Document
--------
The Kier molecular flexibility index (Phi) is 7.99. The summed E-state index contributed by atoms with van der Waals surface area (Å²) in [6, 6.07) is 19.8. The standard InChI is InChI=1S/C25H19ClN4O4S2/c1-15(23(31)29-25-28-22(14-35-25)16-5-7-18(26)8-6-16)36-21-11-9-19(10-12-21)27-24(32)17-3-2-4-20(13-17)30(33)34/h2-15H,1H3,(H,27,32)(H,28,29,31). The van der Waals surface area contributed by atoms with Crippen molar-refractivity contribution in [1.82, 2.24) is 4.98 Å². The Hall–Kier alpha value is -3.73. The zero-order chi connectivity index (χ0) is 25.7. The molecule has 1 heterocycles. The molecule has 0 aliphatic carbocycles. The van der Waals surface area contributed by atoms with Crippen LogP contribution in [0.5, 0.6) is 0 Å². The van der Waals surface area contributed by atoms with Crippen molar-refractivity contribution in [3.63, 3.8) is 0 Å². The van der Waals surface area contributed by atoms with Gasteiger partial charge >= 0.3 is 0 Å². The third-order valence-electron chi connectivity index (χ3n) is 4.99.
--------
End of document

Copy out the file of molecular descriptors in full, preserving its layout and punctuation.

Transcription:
The Kier molecular flexibility index (Phi) is 7.99. The summed E-state index contributed by atoms with van der Waals surface area (Å²) in [6, 6.07) is 19.8. The standard InChI is InChI=1S/C25H19ClN4O4S2/c1-15(23(31)29-25-28-22(14-35-25)16-5-7-18(26)8-6-16)36-21-11-9-19(10-12-21)27-24(32)17-3-2-4-20(13-17)30(33)34/h2-15H,1H3,(H,27,32)(H,28,29,31). The van der Waals surface area contributed by atoms with Crippen molar-refractivity contribution in [1.82, 2.24) is 4.98 Å². The Hall–Kier alpha value is -3.73. The zero-order chi connectivity index (χ0) is 25.7. The molecule has 1 heterocycles. The molecule has 0 aliphatic carbocycles. The van der Waals surface area contributed by atoms with Crippen LogP contribution in [0.5, 0.6) is 0 Å². The van der Waals surface area contributed by atoms with Crippen molar-refractivity contribution in [3.63, 3.8) is 0 Å². The van der Waals surface area contributed by atoms with Gasteiger partial charge >= 0.3 is 0 Å². The third-order valence-electron chi connectivity index (χ3n) is 4.99.